We wrapped up our “easy day” of hiking Willey at Joe Dodge Lodge in Pinkham Notch. I kind of love Joe Dodge. It has a very retro feel to it, and while spartan compared to a regular hotel (1 towel apiece, shared bathrooms, family style or buffet meals), it’s luxurious compared to camping, and more than adequate for what H and I need/want. We ended up in one of the renovated queen rooms. I’m not sure how I feel about the renovations. In pulling down the bunks, it seems they also lost the pine paneling that gave the rooms a slightly kitschy but lovely rustic feel. The new decoration is much more standard hotel-like, and feels a little like lipstick on a pig, but the bed was large and squashy and I slept like a rock.
We packed our gear the night before and were up early, scarfed down a huge breakfast in the dining room, and hauled out to 19-mile Brook trailhead to begin our great 1st backpacking adventure. 19-mile Brook trail, like North Twin, is badly eroded in the lower parts. I believe the AMC is gearing up to re-route it come fall, but for now hikers are left either picking their way through the exposed rocks in the trailbed or following the beaten path on the eroded bank. The storm had left many downed trees in the brook as well. Carter Dome trail suffered as well, though not so badly, and a hard-working maintenance crew was out both times we hiked through. The footway on Carter Dome was less damaged and relatively easy to get through, and the switchbacks were wonderful. We made a relatively fast and easy ascent despite mild protests from our legs and found ourselves at the intersection with Carter-Moriah in good time.
The northbound section of Carter-Moriah is GORGEOUS! Cool lichen-covered woods, wet mossy areas with bog bridges, ledgy sections on Middle Carter and the minor peaks…and very few other people. A handful of thru-hikers passed us heading towards Katahdin, but otherwise we saw no one until we were nearly to North Carter. There, an older couple passed us heading south. They told us they’d spent the night at Imp Campsite, our destination, and warned us that we had quite a descent ahead. They were right. The White Mountain Guide describes this section as “steep and rough” and cautions that those with heavy packs should allow extra time. This description doesn’t really capture the experience of this section of trail, which includes parts where we inched our way down slabs of rock that were 70-80 degrees with the horizontal, and scrambles that involved hugging short vertical rock faces and groping for hand- and footholds. It was not a nice descent, but proved much more fun on the return trip the next day.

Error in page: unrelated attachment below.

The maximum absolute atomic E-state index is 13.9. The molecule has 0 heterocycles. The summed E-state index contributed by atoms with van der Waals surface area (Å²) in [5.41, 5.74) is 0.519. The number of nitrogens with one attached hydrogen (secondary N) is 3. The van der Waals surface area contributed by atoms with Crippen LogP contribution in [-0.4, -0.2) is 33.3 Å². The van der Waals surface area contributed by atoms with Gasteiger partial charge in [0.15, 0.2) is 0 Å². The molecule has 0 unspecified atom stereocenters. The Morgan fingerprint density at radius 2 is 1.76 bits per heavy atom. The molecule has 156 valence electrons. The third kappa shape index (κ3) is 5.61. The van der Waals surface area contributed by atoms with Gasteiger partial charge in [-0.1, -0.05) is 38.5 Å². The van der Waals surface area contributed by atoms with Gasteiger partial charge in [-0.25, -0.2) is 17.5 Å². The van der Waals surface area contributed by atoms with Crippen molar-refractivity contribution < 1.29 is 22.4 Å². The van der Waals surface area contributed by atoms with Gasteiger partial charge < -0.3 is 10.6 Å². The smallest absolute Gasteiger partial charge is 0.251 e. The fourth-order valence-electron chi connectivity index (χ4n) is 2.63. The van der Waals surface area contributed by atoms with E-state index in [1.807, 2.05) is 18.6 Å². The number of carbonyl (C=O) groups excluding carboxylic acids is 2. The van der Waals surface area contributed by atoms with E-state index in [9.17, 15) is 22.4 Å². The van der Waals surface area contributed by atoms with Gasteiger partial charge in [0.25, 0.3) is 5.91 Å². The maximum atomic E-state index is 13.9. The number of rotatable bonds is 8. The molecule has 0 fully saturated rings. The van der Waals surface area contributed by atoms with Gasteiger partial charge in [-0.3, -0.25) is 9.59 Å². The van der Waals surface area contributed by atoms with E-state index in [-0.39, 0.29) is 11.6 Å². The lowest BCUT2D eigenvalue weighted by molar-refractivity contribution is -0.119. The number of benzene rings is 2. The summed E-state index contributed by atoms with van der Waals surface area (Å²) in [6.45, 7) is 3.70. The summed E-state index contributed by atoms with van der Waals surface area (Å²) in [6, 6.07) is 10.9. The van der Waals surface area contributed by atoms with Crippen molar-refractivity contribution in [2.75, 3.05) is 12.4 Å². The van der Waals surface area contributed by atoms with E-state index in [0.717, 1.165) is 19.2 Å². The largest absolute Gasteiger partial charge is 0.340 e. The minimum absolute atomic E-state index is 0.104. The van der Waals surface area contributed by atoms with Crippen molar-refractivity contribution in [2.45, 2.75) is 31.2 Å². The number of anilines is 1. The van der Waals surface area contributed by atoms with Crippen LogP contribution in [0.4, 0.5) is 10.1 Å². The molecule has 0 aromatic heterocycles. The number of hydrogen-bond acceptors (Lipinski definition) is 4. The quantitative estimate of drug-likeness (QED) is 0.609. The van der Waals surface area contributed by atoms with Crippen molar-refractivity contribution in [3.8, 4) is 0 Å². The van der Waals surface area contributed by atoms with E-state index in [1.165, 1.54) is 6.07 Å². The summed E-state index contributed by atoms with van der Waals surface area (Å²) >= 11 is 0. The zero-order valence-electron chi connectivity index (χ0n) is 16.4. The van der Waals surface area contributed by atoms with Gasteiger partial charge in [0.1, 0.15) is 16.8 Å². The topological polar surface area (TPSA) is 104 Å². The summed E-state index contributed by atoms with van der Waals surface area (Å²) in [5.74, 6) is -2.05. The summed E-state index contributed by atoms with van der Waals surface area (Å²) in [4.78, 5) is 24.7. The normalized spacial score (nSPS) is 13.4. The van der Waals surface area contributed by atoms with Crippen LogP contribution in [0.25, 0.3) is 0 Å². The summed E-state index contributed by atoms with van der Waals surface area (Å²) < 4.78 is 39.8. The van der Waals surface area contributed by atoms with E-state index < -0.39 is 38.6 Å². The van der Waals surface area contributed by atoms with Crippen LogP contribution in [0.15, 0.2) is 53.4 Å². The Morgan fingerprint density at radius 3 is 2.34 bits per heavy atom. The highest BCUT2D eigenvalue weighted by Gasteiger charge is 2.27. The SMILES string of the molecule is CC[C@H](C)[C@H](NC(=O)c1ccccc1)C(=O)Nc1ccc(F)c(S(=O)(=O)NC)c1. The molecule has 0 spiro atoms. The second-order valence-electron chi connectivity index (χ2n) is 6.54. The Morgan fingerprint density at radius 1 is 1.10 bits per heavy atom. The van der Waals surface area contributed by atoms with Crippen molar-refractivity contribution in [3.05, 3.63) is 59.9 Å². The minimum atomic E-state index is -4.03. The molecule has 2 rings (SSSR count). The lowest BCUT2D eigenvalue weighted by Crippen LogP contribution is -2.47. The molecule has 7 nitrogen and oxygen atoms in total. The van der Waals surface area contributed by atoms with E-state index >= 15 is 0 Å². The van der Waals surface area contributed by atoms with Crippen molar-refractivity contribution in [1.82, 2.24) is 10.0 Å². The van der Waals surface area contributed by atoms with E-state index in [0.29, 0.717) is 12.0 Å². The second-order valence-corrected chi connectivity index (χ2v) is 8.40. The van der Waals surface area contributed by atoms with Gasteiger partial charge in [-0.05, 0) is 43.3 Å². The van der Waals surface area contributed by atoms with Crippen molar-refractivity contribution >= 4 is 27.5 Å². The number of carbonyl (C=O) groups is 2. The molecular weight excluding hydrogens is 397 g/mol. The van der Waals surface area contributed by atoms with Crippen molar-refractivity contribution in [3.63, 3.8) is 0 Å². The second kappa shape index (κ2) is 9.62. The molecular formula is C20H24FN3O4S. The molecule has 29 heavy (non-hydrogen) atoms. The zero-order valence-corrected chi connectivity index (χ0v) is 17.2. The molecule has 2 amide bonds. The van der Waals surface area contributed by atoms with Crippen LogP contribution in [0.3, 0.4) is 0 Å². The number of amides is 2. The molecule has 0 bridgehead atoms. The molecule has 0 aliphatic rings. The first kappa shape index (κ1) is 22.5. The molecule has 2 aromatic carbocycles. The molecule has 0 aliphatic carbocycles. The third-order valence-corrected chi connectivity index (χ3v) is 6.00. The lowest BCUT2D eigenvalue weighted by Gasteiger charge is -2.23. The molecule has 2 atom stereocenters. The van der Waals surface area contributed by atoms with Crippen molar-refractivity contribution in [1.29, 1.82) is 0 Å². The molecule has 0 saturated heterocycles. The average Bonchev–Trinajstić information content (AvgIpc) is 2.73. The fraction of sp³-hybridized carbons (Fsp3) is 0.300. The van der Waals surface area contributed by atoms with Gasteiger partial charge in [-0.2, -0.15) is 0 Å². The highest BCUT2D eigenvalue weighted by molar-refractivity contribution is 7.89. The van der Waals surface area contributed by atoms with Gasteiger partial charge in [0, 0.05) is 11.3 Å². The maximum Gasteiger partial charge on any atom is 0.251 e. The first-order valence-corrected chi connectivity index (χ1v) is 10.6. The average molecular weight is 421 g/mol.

Needless to say, we were relieved to reach the bottom and find more bog bridges, and even more relieved to find the turnoff to Imp Campsite. We took a lunch break on our tent platform, set up the tent and stashed our food in the bear box, and tanked up our water supply (using a Sawyer Squeeze filter that worked great the whole trip, and was quite idiot-proof even for me). Finding it still early, we hit the trail again with much lighter packs, and wound our way north over the gorgeous ledges that form the route to Moriah’s summit. Actually, we very nearly missed the summit and would have except for a camp group with sharper eyes and clearer heads. We reached the intersection with Kenduskeag trail and couldn’t figure out where Carter-Moriah went…and then a kid from the camp group spotted a blue blaze on a sheer rock ledge where the trail went up. It was a fun scramble, and short, and the views from the summit were absolutely worth it. After a short rest, we surrendered the summit to the camp kids and headed back to Imp, playing leapfrog with three very fast young men from the group. We made dinner in a ledgy area just north of the campsite (H’s idea) and enjoyed the views.
(more to follow…must get ready for work)